Sunday 1 June 2014
That there were no trains running on the Fremantle line caused a little bit of hassle today, as it turned out that I had to leave the hostel before check-out opened. (I thought it opened at 8 but apparently not until 9). Left my key with … ‘someone’ who seemed to vaguely work there, but does mean I didn’t get my deposit back for the locker key and stuff. Bah, only AUD10, they can give it to charity or something. I’ll just skip lunch one day.
Potentially that day could be tomorrow, given that I’ll be spending the entirety of it on a train and my plans to visit a supermarket this morning went by the wayside on the grounds that, er, there weren’t any.
Perth East terminal, despite looking on the map as though it is literally just to the East of the city centre, is very much in a residential area with pretty much no shops around it at all. I did manage to get a breakfast in the station building but it does mean I haven’t got anything ‘with’ me to nibble on as the countryside rolls by.
Fortunately the train has a ‘dining car’, which to be more precise Is a small kiosk at one end of a carriage of tables. It’s actually pretty functional, offering chocolate, nuts, pasties, and crisps, as well as doing proper lunches and evening meals; not much choice, but the food’s actually not that bad.
Taking into account Adelaide’s in a different time zone, the journey takes 41 hours. It didn’t take long to realise why – just like the Trans-Mongolian, the average speed of the train is pretty low (not far either side of 50 kph). A little looking either side also revealed that much of its length so far is single-track; we keep pulling into sidings at ‘stations’ to let freight trains through.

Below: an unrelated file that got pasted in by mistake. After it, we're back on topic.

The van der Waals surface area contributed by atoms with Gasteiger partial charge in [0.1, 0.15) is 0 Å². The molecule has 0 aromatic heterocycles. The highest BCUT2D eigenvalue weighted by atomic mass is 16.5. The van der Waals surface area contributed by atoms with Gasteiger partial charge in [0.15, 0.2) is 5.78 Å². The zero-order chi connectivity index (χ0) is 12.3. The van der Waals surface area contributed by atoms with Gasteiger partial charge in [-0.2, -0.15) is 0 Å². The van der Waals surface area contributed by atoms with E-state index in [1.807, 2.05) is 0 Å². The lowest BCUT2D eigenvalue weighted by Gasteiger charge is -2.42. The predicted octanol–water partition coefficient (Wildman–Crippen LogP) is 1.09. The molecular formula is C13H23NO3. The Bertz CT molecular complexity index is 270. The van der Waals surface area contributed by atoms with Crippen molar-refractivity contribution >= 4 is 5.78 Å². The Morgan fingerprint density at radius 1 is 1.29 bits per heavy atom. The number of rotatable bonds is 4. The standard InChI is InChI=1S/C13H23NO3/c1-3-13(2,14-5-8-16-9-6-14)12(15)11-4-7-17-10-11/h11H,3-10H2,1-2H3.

The only ‘major’ stop today was the town of Kalgoorlie, famous (not only for Kevin ‘Bloody’ Wilson but also) for the gold mines that are the only reason for the town’s existence (as no-one in their right mind would build a sizeable town on the edge of a desert like that). For $80 (AUD) we could take a tour of the largest of these gold mines, but I was content to save my money and have a walk around the town.
At this point I ought to mention we arrived there at around 11pm and we’d be stopped there for at least two hours. On a Sunday evening. Pretty much nothing was open and there was virtually nobody else around. But it was still nice to have a look around a place I’d heard a bit about; it’s a compact town predominantly built in a grid pattern, and the high street looked quite ‘wild west’ like, with the way the buildings looked.
The people on the train seem friendly enough; I’m sat next to an older chap called Ian, who’s nice but a bit too talkative (and tends to repeat himself a bit). Quite interesting though; talking about how Perth’s changed over time, and about how cheap train travel is for older people in Australia (he’d come a few days ago on the train the other way). He’s actually headed to Canberra, and he should get there sometime n Wednesday, after catching a coach to Melbourne overnight on Tuesday, then another train (and then bus) to Canberra.
Most other people would have flown, yes…